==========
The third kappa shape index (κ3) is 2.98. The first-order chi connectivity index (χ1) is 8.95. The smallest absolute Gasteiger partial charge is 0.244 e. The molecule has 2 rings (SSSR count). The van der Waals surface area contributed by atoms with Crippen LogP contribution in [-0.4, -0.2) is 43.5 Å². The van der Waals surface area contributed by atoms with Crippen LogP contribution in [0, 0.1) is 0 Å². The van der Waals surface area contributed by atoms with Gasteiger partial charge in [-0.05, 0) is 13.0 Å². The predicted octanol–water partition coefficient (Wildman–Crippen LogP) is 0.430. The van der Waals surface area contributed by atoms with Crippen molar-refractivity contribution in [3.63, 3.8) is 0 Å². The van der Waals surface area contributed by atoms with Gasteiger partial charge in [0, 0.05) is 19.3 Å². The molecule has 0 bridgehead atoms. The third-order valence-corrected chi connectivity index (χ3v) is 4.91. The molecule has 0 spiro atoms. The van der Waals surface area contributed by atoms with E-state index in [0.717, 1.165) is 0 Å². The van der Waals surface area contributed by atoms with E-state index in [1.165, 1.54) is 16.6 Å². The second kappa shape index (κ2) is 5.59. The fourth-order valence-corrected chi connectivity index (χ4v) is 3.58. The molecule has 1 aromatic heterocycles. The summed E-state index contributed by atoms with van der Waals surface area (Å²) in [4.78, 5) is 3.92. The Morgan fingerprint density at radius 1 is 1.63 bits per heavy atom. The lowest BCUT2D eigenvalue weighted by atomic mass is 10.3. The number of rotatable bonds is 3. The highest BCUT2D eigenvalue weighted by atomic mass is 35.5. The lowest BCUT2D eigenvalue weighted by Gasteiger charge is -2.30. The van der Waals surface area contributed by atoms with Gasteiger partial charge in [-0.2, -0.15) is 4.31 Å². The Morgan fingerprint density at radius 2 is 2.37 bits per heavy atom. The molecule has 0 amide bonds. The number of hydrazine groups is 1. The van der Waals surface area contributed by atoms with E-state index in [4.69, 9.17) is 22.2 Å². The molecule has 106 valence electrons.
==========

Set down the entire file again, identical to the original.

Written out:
The third kappa shape index (κ3) is 2.98. The first-order chi connectivity index (χ1) is 8.95. The smallest absolute Gasteiger partial charge is 0.244 e. The molecule has 2 rings (SSSR count). The van der Waals surface area contributed by atoms with Crippen LogP contribution in [-0.4, -0.2) is 43.5 Å². The van der Waals surface area contributed by atoms with Crippen LogP contribution in [0, 0.1) is 0 Å². The van der Waals surface area contributed by atoms with Gasteiger partial charge in [-0.05, 0) is 13.0 Å². The predicted octanol–water partition coefficient (Wildman–Crippen LogP) is 0.430. The van der Waals surface area contributed by atoms with Crippen molar-refractivity contribution in [3.63, 3.8) is 0 Å². The van der Waals surface area contributed by atoms with Gasteiger partial charge in [0, 0.05) is 19.3 Å². The molecule has 0 bridgehead atoms. The third-order valence-corrected chi connectivity index (χ3v) is 4.91. The molecule has 0 spiro atoms. The van der Waals surface area contributed by atoms with E-state index in [0.717, 1.165) is 0 Å². The van der Waals surface area contributed by atoms with E-state index in [1.165, 1.54) is 16.6 Å². The second kappa shape index (κ2) is 5.59. The fourth-order valence-corrected chi connectivity index (χ4v) is 3.58. The molecule has 1 aromatic heterocycles. The summed E-state index contributed by atoms with van der Waals surface area (Å²) in [4.78, 5) is 3.92. The Morgan fingerprint density at radius 1 is 1.63 bits per heavy atom. The lowest BCUT2D eigenvalue weighted by atomic mass is 10.3. The number of rotatable bonds is 3. The highest BCUT2D eigenvalue weighted by atomic mass is 35.5. The lowest BCUT2D eigenvalue weighted by Gasteiger charge is -2.30. The van der Waals surface area contributed by atoms with Gasteiger partial charge in [-0.2, -0.15) is 4.31 Å². The Morgan fingerprint density at radius 2 is 2.37 bits per heavy atom. The molecule has 0 amide bonds. The number of hydrazine groups is 1. The van der Waals surface area contributed by atoms with E-state index in [4.69, 9.17) is 22.2 Å². The molecule has 106 valence electrons.